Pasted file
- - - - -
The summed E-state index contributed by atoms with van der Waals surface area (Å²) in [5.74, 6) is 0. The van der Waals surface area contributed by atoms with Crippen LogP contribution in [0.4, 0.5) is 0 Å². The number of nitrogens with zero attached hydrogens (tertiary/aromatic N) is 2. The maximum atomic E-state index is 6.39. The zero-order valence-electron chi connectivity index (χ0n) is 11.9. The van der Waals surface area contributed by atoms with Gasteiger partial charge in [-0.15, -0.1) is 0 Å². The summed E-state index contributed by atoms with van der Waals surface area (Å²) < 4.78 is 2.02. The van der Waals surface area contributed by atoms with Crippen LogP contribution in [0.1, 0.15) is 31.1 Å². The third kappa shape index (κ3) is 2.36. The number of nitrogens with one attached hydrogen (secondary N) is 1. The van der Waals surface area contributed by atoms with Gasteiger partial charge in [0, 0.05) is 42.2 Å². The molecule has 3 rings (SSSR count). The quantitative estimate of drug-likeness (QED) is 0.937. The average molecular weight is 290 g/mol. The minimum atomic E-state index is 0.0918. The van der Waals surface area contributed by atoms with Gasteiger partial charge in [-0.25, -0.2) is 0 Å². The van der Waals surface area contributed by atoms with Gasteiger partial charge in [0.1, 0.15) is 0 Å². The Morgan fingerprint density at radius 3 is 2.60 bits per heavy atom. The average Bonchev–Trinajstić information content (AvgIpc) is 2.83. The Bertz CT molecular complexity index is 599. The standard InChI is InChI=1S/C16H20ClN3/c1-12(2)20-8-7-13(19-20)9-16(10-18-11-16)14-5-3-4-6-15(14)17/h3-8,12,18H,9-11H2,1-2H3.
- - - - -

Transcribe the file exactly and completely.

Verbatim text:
The summed E-state index contributed by atoms with van der Waals surface area (Å²) in [5.74, 6) is 0. The van der Waals surface area contributed by atoms with Crippen LogP contribution in [0.4, 0.5) is 0 Å². The number of nitrogens with zero attached hydrogens (tertiary/aromatic N) is 2. The maximum atomic E-state index is 6.39. The zero-order valence-electron chi connectivity index (χ0n) is 11.9. The van der Waals surface area contributed by atoms with Gasteiger partial charge in [-0.15, -0.1) is 0 Å². The summed E-state index contributed by atoms with van der Waals surface area (Å²) < 4.78 is 2.02. The van der Waals surface area contributed by atoms with Crippen LogP contribution in [0.1, 0.15) is 31.1 Å². The third kappa shape index (κ3) is 2.36. The number of nitrogens with one attached hydrogen (secondary N) is 1. The van der Waals surface area contributed by atoms with Gasteiger partial charge in [0, 0.05) is 42.2 Å². The molecule has 3 rings (SSSR count). The quantitative estimate of drug-likeness (QED) is 0.937. The average molecular weight is 290 g/mol. The minimum atomic E-state index is 0.0918. The van der Waals surface area contributed by atoms with Gasteiger partial charge in [-0.25, -0.2) is 0 Å². The van der Waals surface area contributed by atoms with Gasteiger partial charge in [0.1, 0.15) is 0 Å². The Morgan fingerprint density at radius 3 is 2.60 bits per heavy atom. The average Bonchev–Trinajstić information content (AvgIpc) is 2.83. The Bertz CT molecular complexity index is 599. The standard InChI is InChI=1S/C16H20ClN3/c1-12(2)20-8-7-13(19-20)9-16(10-18-11-16)14-5-3-4-6-15(14)17/h3-8,12,18H,9-11H2,1-2H3.